Allows users to collaboratively author a book.




Allows the user to change the color scheme of certain themes.




Allows users to comment on and discuss published content.

Required bv. Forum (dBabied)




Enables the use dF both personal and site-wide contact forms.




Lets yau register your site with a central server and improve ranking of

Drupal projects by posting Information on your Installed modules and themes




Enables threaded discussions about general topics.

Depends on. Taxonomy (enabled). Comment (enabled]




Manages the display Df online help.




Provides lagacy handlers for upgrades from older Drupal installations.




Enables the translation of the user Interface to languages Dtherthan English.




Allows administrators to customize the sita navigation menu.




Allows users to rename URLs.




Alerts other sites when your site has been updated.




Allows your site to capture votes on different topics In the form Df multiple choTce quesbons.




Supports configurable user profiles.




Enables site-wide keyword searching.




Logs access statistics for your site.




Enables the categorization of content. Required bv. Forum (disabled)




Handles the auto-throttling mechanism, to control site congesbon.




Enables tracking of recent posts for users.

Upload 5.1 AIIdws users to upload and attach files to content.

Upload 5.1 AIIdws users to upload and attach files to content.

The list of default modules available in Drupal -[15] -

Each of the functional units above — each module — is kept in a separate directory inside the Modules folder. Many contain their own CSS files, creating a large number of style sheets scattered throughout the system. Add to that already daunting collection of modules any additional extensions you wish to install on your particular site and you can see how CSS juggling might come to dominate your life. Nevertheless, fear not, as styling all of this is manageable, using the technique discussed below.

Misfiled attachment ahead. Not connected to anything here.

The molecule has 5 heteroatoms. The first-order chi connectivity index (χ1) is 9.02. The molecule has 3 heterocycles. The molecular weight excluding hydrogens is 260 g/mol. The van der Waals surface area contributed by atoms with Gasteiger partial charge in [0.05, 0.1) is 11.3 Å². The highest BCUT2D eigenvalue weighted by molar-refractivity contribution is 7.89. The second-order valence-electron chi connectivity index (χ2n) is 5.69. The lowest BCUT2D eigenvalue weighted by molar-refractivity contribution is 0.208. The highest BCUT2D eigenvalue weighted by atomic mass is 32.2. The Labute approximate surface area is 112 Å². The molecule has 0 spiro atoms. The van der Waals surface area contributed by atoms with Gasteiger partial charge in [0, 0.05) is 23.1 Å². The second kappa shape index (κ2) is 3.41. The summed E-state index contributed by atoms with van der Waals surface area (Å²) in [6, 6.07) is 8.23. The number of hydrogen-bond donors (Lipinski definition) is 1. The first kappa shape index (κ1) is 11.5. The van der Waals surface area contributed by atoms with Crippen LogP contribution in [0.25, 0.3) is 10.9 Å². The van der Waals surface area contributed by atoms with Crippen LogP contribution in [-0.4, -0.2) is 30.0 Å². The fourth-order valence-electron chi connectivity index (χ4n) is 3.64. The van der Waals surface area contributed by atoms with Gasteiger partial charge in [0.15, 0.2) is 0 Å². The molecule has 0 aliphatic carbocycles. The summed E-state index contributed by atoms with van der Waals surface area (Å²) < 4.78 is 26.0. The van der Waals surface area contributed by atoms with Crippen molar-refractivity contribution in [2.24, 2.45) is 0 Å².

In addition to the blocks produced by modules, you can also create blocks specific to your installation. Manually created blocks provide an easy avenue for placement of additional information (e.g., text or images), or, by inclusion of PHP code in the block, additional functionality.

Each of the blocks in the system, whether created by modules or manually created by the system administrator, can be themed individually, if you so desire.

Intercept and Override

The process of getting data from its raw form to its final displayed form provides several opportunities for you to affect the output prior to the data's arrival on the viewer's screen. While it is possible to work at the lower levels—hacking the core or the modules or the templating engine—I advise against that. The recognized best practice approach to customizing themes emphasizes making changes at the higher levels, primarily to the theme files themselves.